Tuesday, February 17, 2009
When boiling water isn't so hot. . .
The other aspect of the lowered boiling temperature (and cold weather), was that we couldn't get our freeze-dried food to rehydrate very well. I would have ramen noodles mixed with bulgar wheat, coucous, or pressed rice (all of which do hydrate well, even in cold water!) plus some freeze-dried corn and peas. I'd pour the boiling water into my container that had all of the food in it, cover it (I used a Glad "disposable" food storage container), and let it sit for many, many minutes. The noodles and grain would hydrate and soften, but the peas and corn would always seem crunchy, no matter how long I had them soak. . . Similarly, Wim and Aaron noticed that the higher we got, their pre-packaged freeze-dried meals would become less and less "cooked". . .
This all makes me want to experiment with a microwave - would it work as well at altitude as it does at sea level? Would we be able to superheat water up high, as we can at sea level? Would super-heated water make it so that we could rehydrate all of those freeze-dried foods?
Given the hardware that we were already seeing at basecamp: internet, satellite phones, I suspect that microwaves will start appearing soon, and then all these pressing questions could be answered!
Sunday, February 01, 2009
On my third day there, a friend had a camera and took some photos.
In this picture, I'm already about a third of the way up the route. My belayer (person protecting me from falling), is at the top of the route, out of sight, and the rope is going from his belay device down to my harness. He lowered me down the route, and then I started climbing up it. If I were to fall, then I would fall at most a foot or so due to the stretch in the rope (so, it's pretty darned safe!). I'm wearing a yellow jacket and orange helmet. Unfortunately, you can see neither the top nor the bottom of this route in this picture:
(For those who are familiar with the routes, this was called "The Plunger" in the "Shithouse Wall" section - according to the map, it was a WI4.)
In the below picture, I am looking at a vertical section, wondering how in the heck I'm going to get up it:
And in this next picture, I've succeeded climbing that vertical section, and just have a few more verticals to go before topping out. Right about this time, my hands started killing me, they were so cold, so just a few feet up from where I am in this picture, I found a good place to stand and warmed up my hands, as it was a bitterly cold day - I think that it was around 16F (-9C):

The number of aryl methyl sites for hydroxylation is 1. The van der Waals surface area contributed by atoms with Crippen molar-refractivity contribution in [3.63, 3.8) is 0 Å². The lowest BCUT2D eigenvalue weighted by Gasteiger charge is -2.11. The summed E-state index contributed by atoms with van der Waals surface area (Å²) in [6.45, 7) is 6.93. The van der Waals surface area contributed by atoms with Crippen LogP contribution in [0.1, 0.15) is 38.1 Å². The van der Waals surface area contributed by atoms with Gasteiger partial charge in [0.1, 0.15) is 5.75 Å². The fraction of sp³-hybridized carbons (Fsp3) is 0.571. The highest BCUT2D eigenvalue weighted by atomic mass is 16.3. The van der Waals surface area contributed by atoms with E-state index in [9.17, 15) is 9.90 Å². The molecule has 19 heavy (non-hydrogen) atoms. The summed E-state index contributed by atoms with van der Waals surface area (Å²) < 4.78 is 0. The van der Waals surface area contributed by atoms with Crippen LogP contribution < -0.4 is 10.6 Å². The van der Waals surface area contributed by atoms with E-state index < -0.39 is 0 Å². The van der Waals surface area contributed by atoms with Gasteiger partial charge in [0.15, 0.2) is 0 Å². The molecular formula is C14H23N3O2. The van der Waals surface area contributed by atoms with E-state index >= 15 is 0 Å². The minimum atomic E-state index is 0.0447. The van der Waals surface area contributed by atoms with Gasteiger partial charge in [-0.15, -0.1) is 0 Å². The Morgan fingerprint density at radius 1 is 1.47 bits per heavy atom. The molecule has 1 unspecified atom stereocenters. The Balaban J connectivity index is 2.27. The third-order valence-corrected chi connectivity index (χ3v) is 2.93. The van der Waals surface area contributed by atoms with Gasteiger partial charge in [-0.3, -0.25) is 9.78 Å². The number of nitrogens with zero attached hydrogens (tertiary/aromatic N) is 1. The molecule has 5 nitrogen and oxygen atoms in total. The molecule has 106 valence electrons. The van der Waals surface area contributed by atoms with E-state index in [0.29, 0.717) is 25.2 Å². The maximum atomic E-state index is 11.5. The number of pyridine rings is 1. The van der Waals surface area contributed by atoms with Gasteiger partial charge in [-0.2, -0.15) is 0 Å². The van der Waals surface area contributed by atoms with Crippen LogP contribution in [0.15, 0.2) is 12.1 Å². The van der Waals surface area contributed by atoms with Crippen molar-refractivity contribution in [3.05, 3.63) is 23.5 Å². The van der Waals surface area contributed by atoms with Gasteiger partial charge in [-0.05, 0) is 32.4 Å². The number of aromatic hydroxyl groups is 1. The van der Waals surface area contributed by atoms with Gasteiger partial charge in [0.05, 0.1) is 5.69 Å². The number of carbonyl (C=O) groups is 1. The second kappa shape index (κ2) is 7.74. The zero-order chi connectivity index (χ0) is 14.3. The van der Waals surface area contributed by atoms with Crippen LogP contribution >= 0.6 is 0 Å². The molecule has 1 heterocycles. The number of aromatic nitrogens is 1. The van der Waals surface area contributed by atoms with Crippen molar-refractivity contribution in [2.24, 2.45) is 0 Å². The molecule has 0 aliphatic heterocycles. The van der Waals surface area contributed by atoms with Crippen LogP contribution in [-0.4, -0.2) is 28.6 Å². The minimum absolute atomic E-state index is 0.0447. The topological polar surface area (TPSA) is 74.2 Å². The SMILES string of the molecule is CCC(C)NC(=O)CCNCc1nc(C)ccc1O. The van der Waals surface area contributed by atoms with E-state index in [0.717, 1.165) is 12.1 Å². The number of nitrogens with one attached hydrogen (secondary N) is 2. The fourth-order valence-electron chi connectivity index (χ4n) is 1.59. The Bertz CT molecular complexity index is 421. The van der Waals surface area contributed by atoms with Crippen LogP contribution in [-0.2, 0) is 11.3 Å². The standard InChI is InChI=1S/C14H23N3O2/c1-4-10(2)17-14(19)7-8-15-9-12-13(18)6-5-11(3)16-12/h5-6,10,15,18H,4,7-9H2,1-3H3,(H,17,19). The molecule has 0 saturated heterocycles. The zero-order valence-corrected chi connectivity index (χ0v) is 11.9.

In the above 3 pictures, you can see the ropes that others have strung up for some of the other routes in this area. Fortunately, no one was climbing near me, so I didn't have to worry too much about ice from them falling on me, or ice that I knocked down, falling on someone else. Unfortunately, my belayer didn't have the same luck when he climbed the same route right after me, as there was someone practicing lead climbing (this means that the person doesn't have as much protection as someone who is top-roped, as I was, so if they get hit with ice, and it causes them to fall, they could be gravely injured) next to him, so he had to be extra careful not to knock down ice, lest it fall on that person. Since we have to kick at the ice to get footholds, and whack at the ice with our ice tools for handholds, not having ice fall down is pretty difficult. . .
In this next picture, I've topped out, quite happy at the success, with my belayer, in the lower right of the picture, sharing the happiness:
The three of us only did this one route that particular day. I did many more with others over the course of the week, but. . . no pictures!
On my last day, during the afternoon, I wound up being by myself, so I practiced a technique that we use to get multiple people up a rope that is fixed at the top of a route (prussik on a rope) which most of the other climbers (including the guides) in the area hadn't considered, so they were curious as to what I was doing. This made for some interesting exchanges of various techniques, making a nice end to a week full of practice and learning. . .
Stay warm (but not hot!)!!!